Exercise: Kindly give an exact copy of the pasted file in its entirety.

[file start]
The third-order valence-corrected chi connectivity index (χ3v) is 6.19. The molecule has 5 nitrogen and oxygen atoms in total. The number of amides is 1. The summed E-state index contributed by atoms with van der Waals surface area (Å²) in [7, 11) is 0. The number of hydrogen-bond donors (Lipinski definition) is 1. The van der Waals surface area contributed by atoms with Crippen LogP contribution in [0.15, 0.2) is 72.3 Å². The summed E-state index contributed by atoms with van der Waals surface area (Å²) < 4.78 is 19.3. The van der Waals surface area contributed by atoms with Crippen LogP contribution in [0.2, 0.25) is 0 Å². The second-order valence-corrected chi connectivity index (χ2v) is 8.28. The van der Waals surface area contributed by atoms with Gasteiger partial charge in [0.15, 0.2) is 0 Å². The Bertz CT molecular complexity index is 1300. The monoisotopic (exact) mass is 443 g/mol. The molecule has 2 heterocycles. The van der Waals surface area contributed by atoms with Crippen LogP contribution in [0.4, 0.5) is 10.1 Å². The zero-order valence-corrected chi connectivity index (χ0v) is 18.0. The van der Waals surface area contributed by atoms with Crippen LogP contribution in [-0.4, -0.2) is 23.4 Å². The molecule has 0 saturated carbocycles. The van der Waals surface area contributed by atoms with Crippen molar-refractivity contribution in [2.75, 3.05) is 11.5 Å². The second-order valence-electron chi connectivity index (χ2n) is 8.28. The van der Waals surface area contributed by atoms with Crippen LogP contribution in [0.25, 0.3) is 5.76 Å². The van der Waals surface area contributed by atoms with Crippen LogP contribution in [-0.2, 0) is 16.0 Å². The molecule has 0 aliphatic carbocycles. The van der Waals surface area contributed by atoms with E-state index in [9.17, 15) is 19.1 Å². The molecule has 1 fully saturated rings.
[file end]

The third-order valence-corrected chi connectivity index (χ3v) is 6.19. The molecule has 5 nitrogen and oxygen atoms in total. The number of amides is 1. The summed E-state index contributed by atoms with van der Waals surface area (Å²) in [7, 11) is 0. The number of hydrogen-bond donors (Lipinski definition) is 1. The van der Waals surface area contributed by atoms with Crippen LogP contribution in [0.15, 0.2) is 72.3 Å². The summed E-state index contributed by atoms with van der Waals surface area (Å²) < 4.78 is 19.3. The van der Waals surface area contributed by atoms with Crippen LogP contribution in [0.2, 0.25) is 0 Å². The second-order valence-corrected chi connectivity index (χ2v) is 8.28. The van der Waals surface area contributed by atoms with Gasteiger partial charge in [0.15, 0.2) is 0 Å². The Bertz CT molecular complexity index is 1300. The monoisotopic (exact) mass is 443 g/mol. The molecule has 2 heterocycles. The van der Waals surface area contributed by atoms with Crippen LogP contribution in [0.4, 0.5) is 10.1 Å². The zero-order valence-corrected chi connectivity index (χ0v) is 18.0. The van der Waals surface area contributed by atoms with Crippen LogP contribution in [-0.4, -0.2) is 23.4 Å². The molecule has 0 saturated carbocycles. The van der Waals surface area contributed by atoms with Crippen molar-refractivity contribution in [2.75, 3.05) is 11.5 Å². The second-order valence-electron chi connectivity index (χ2n) is 8.28. The van der Waals surface area contributed by atoms with Crippen LogP contribution in [0.25, 0.3) is 5.76 Å². The van der Waals surface area contributed by atoms with Crippen LogP contribution in [-0.2, 0) is 16.0 Å². The molecule has 0 aliphatic carbocycles. The van der Waals surface area contributed by atoms with E-state index in [9.17, 15) is 19.1 Å². The molecule has 1 fully saturated rings.